The borders that encircle the countries we recognise today as Belize, Guatemala and Honduras mean little in the story of the Maya.
Actun Tunichil Muknal Cave: Sacrificial ritual at the heart of an impending crisis
Then: In Maya belief, ancient ritual sacrifices played an important part in appeasing the gods so that humans could continue to hold their favour. They regularly provided offerings of food, drink and people themselves to their gods. At the ATM cave, they travelled into what they considered the underworld – the dark cave systems that riddle southern Belize and Guatemala. The cave was used by the Maya from 250AD, where evidence of these rituals includes significant human remains, pottery and a priest’s blood-letting altar in a naturally formed high chamber.
Next: The cave was ‘rediscovered’ in 1989 and named for the two huge stone slabs that form a tomb over its most famous archeological find – a completely intact skeleton of an 18 year old girl (christened the Crystal Maiden due to her preservation in tiny sparkles of calcite) sacrificed between 800-900 AD. More recent scientific evidence from stalactite analysis of these caves has confirmed the theory of a severe drought across the area between 900-1300 AD. It seems that sacrificial activity also heightened at this time, probably in an attempt to appease the Maya’s revered rain god; Chaak.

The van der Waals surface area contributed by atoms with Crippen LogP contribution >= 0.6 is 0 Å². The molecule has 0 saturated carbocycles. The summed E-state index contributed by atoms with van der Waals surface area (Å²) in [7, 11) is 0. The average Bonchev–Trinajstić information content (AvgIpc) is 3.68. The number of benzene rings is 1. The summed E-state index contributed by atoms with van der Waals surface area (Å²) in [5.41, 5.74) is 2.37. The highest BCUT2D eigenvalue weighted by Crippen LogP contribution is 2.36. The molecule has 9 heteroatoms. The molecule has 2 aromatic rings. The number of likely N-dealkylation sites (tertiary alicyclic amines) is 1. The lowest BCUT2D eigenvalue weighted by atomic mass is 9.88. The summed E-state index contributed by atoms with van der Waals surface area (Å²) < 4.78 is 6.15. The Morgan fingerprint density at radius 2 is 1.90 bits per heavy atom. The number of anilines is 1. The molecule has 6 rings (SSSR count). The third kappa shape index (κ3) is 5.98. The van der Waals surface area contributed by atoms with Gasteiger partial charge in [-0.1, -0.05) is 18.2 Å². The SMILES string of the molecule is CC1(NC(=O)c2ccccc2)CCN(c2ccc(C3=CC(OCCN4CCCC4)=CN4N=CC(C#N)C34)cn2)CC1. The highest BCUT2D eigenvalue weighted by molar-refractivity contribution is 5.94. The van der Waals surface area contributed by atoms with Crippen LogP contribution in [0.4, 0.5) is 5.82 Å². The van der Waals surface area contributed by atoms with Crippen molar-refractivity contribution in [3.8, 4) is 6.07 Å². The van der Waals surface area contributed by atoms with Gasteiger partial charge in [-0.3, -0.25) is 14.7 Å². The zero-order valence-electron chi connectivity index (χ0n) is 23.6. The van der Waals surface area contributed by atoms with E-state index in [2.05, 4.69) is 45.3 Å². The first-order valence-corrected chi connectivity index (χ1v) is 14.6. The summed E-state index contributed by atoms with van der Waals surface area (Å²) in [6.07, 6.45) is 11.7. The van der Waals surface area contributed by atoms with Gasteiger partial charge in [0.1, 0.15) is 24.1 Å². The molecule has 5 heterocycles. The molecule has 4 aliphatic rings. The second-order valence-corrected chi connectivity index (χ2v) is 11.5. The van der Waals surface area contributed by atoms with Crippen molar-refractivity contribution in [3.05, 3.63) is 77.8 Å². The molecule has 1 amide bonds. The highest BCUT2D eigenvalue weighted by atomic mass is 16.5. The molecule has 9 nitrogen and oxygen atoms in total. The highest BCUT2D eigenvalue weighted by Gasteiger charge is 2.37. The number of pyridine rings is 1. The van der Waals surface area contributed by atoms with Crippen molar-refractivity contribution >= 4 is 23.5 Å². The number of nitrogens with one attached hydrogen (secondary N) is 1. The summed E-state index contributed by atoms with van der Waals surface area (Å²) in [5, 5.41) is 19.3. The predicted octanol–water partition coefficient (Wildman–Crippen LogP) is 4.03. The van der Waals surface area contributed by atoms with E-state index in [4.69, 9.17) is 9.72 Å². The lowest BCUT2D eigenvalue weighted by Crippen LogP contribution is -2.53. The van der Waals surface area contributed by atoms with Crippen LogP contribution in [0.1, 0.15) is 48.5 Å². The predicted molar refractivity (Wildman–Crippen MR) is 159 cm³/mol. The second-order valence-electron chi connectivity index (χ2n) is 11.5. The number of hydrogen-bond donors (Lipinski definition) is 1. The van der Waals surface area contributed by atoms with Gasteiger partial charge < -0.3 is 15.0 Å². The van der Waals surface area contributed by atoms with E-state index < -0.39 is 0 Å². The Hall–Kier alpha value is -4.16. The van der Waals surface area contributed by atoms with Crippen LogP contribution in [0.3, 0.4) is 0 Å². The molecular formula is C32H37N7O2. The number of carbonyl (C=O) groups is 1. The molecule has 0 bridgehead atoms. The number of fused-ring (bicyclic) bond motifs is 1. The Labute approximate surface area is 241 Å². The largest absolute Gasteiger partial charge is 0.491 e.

Today: After scrambling in between stalactites, ducking under boulders and swimming against the clear currents of an underwater river I finally saw her: The Crystal Maiden. Maya artefacts aside, the stunning geology of these caves alone is reason to visit. Combined with the archeology on show, it’s easy to see why the Maya may have thought their gods were showing themselves in the looming shadows of ATM’s glistening calcite formations.